Sun 30 Oct | 18:30 | Ritzy Brixton     BOOK NOW

Dir. Rama Thiaw
Senegal. 2016. 110 mins. Wolof, French with English subtitles. N/C 15+

Old men who brutally cling to political power has become a recognised feature of African politics. In 2011, when Senegalese President Abdoulaye Wade prepared to fight for office yet again, the people grew tired and a youth resistance movement formed on the streets. From it emerged the now infamous ‘Y’en a marre’ (‘We Are Fed Up’). Founded by popular rappers Thiat and Kilifeu, Rama Thiaw joined the movement to document its progress, observing the meetings, protests, concerts, arrests and sheer hard work that eventually led to Wade’s demise. A rousing testament to the power of music to inform and unify a rising youth population across Africa.

Keur Gui were scheduled to join for the screening and a performance but their visas were refused. Screening followed by a discussion with Rama Thiaw in conversation with Olivia Rutazibwa and Ladis Bapory Site.  LISTEN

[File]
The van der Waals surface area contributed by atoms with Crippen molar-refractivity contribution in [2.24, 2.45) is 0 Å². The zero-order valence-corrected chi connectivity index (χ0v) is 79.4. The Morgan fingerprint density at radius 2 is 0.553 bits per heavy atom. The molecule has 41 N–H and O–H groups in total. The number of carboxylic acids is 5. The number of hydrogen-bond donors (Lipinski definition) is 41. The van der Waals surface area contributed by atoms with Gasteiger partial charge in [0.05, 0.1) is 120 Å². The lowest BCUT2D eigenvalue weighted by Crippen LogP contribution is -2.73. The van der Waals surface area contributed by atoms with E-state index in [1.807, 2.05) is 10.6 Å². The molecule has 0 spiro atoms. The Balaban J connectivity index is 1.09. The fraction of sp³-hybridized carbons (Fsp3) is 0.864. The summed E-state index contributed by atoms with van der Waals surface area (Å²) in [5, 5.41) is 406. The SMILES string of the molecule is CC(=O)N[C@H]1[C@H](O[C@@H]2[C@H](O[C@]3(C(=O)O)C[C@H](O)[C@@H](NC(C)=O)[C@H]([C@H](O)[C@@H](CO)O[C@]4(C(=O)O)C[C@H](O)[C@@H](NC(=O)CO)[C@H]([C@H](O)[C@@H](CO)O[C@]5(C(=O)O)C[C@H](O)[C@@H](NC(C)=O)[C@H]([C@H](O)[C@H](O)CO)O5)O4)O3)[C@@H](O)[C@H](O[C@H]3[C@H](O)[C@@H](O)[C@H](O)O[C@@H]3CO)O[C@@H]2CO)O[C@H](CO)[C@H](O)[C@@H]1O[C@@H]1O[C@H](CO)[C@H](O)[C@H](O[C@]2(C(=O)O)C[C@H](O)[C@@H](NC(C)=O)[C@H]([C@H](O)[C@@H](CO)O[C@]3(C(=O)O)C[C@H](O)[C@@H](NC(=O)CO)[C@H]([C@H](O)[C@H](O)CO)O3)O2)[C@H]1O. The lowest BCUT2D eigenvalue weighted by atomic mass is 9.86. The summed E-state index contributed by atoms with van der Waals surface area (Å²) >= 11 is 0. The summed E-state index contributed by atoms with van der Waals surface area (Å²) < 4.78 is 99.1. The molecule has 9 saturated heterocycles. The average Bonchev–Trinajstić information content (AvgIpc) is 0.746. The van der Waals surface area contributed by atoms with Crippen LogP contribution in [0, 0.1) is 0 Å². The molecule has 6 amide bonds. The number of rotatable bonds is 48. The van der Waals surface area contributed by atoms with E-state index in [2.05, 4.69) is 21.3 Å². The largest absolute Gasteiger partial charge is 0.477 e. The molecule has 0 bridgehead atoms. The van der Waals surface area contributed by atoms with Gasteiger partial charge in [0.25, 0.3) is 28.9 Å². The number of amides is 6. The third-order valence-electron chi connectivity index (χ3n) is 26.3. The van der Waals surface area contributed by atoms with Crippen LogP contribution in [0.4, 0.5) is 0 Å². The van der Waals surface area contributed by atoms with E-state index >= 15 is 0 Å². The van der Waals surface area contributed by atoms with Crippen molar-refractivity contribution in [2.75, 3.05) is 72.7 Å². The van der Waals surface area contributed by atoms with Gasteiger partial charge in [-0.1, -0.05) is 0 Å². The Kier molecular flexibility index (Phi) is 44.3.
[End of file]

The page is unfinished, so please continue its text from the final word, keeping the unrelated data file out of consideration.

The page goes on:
keurgui_thiatkilifeu_street_01Keur Gui, founders of the infamous Senegalese youth resistance movement ‘Y’en a marre’, will perform live for the first time in the UK. Keur Gui (Thiat, Kilifeu and DJ Zee) is a high energy hip hop crew, among the most popular artists in Senegal. They’re famous for their activism and focus on social impact, and enjoy a strong following for their tremendous live performance. They will be supported by Waaju, a London-based groove-centered world jazz ensemble that encapsulates influences from West African music, but with a specific focus on the music of Mali.



Rama Thiaw, réalisatrice franco-sénégalaise.

Rama Thiaw was born in 1978 in Nouakchott, Mauritania, and is half Senegalese. She is a writer, director and producer at BOUL FALLE IMAGES. After gaining a Masters degree in International Economics at the Sorbonne University, she chose a career in cinema and graduated from the University of Paris. In 2002, she participated in a workshop directed by Algerian Director Mohamed Bouamari (assistant on The Battle of Algiers). Rama subsequently  worked in collaboration with Zalea TV where she made a series of portraits of residents of Aubervilliers, set on the theme of the precariousness of housing. The Revolution Won’t Be Televised is her first feature length film.